Nevertheless, the Schweers ensure Colten is empowered to do
what he wants.
“We’ve never held him back from doing something,” Christine
says. “If he wants to do something, we’re going to make it happen.”
Colten joined a Challenger baseball team for kids with
special needs, now one of his favorite activities.
And, despite vision loss, his love of cars is as strong as
“Before, he could instantly tell you what a car was when he
saw it” Christine says. “Now, he can identify them by sound.”
Some of Colten’s favorite memories so far include joining
his baseball team, going horseback riding and ziplining, and he has plenty more
“Despite his challenges, he’s very determined and has a
don’t-baby-me, I-can-do-this attitude that impresses me – and makes me a
nervous wreck,” Christine adds.
“When Colten was little, his doctors said he might not be able to talk. Now we joke that we have to beg him for five minutes of quiet. He doesn’t stop talking when he’s around his loved ones.”
Advice for other
Christine looks back at the difficult road to a diagnosis
and is now grateful for the community that Alström has brought her family.
“Let yourself grieve after a difficult diagnosis,” she says, “but also try to recognize you’re part of a new family. You’re not alone in this. Know that there are other parents out there who know what this feels like, so don’t try to take it on all by yourself. Despite how it can feel at first, every day is not going to be a bad day.”
For many children undergoing
tonsillectomies at CHOC Children’s, gone are the weeks missing school, a liquid
diet and powerful narcotic painkillers.
Instead, a new technique for tonsillectomies practiced at CHOC means patients return to school and a regular diet sooner and require only over-the-counter pain medication such as Tylenol.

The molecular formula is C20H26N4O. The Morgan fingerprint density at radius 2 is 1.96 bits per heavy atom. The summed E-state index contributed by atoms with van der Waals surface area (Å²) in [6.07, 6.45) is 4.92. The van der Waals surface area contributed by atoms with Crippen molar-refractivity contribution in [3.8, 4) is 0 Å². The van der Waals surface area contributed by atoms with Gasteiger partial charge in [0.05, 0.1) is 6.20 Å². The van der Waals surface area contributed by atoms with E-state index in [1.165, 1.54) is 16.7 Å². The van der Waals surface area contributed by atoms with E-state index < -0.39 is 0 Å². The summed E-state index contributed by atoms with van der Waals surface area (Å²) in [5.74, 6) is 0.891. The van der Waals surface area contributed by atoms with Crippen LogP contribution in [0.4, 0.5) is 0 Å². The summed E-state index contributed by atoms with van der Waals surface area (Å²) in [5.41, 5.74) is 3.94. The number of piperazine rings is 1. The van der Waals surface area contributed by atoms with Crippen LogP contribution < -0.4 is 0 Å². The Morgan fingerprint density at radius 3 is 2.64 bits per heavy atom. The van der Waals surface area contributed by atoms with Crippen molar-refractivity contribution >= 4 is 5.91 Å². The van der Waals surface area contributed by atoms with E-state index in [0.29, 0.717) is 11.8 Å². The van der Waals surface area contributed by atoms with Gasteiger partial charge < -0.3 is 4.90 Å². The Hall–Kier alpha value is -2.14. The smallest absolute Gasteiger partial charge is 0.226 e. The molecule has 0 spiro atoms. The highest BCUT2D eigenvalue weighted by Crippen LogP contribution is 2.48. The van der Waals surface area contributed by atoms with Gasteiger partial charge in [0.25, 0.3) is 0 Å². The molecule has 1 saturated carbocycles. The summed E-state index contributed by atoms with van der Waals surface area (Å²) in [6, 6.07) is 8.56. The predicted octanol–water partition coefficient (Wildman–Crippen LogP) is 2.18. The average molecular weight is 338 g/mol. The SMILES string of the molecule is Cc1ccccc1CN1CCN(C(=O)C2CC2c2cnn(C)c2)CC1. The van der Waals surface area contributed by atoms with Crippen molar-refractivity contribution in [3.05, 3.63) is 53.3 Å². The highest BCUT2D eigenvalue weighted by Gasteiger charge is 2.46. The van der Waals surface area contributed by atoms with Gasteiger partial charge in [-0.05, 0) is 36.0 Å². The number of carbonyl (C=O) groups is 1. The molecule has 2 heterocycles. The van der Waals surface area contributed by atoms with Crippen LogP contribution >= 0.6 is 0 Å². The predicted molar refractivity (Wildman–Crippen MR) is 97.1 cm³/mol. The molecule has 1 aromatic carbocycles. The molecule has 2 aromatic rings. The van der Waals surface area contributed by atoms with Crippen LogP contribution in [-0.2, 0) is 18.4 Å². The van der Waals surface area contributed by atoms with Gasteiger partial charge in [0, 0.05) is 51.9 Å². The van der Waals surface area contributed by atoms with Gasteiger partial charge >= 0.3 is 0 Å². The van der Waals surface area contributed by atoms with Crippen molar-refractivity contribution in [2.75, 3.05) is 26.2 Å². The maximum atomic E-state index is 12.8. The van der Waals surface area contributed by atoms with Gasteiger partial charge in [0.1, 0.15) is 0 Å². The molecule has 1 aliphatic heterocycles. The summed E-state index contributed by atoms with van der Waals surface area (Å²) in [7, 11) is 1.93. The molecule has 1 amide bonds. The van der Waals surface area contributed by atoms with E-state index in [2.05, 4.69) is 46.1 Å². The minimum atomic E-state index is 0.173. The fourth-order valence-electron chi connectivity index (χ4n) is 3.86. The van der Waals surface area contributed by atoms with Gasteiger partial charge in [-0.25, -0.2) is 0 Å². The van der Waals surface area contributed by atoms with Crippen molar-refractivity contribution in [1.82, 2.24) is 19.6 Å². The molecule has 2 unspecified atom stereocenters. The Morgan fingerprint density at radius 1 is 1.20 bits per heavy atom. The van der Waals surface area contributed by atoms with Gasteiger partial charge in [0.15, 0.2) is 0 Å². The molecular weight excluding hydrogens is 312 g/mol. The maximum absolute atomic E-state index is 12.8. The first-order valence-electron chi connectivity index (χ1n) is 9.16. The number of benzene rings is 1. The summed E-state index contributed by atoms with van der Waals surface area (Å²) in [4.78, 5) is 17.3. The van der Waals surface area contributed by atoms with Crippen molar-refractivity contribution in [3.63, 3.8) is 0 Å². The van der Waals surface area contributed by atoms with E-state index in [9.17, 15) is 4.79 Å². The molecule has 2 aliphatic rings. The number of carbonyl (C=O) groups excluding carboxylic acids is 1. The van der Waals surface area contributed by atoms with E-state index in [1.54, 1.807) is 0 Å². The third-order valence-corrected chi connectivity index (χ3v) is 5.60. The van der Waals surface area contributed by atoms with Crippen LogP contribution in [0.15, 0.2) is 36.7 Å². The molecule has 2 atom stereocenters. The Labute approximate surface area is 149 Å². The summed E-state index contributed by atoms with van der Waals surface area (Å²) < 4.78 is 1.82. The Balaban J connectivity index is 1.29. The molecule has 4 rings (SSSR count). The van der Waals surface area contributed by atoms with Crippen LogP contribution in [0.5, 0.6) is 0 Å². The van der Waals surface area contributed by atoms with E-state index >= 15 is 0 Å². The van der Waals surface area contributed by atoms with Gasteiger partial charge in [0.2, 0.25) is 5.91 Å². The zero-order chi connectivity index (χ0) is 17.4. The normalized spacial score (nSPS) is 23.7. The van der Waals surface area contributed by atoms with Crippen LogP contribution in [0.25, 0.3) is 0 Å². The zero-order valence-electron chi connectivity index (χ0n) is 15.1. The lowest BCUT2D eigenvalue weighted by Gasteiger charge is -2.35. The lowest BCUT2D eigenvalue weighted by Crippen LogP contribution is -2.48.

More importantly, the risk for
potentially life threatening post-operative bleeds – 3 to 8 percent in
traditional tonsillectomies – and hospital readmissions drop dramatically when
children undergo procedures using this technique.
intracapsular tonsillectomy, the surgeon deftly shaves away at the tonsil,
leaving a small portion (the outer wall called the capsule) behind. In
contrast, a traditional total tonsillectomy removes the entire organ, exposing raw muscle and blood vessels behind the tonsil, which
increases pain and bleeding risk.
Due to the significant benefit
to patients, the technique has become routine at CHOC. These physicians are
working to raise awareness about this technique in the community, as well as with
their physician peers nationwide.
Drs. Huoh and
Pham learned the intracapsular technique as fellows, but for years practiced
the traditional tonsillectomy version they learned as residents, they
But a few years after joining CHOC, they made a change. Drs.
Huoh and Pham lamented the number of patients
complaining of pain after surgery; the number of narcotic pain prescriptions
they wrote; and the number of patients returning to the hospital post-surgery
with dehydration, pain and bleeding.
After largely switching to the intracapsular
technique, they’ve had zero bleeds after more than 1,000 procedures – and,
anecdotally, they have happier patients.
For example, Jenna Opp underwent
the new procedure with Dr. Pham about nine months ago as a high school senior.
Her mother had also undergone a
tonsillectomy as a teenager and prepared Jenna for the worst. But after the surgery, Jenna drank a
smoothie and by that night, she enjoyed eggs and French toast for dinner. Two
days later she was back in school and craving a hamburger.
The experience was an about-face
from her mother’s memories of weeks of pain coupled with a steady oatmeal diet.
And even better – after a lifetime of chronic bouts of strep throat, Jenna has
been healthy ever since.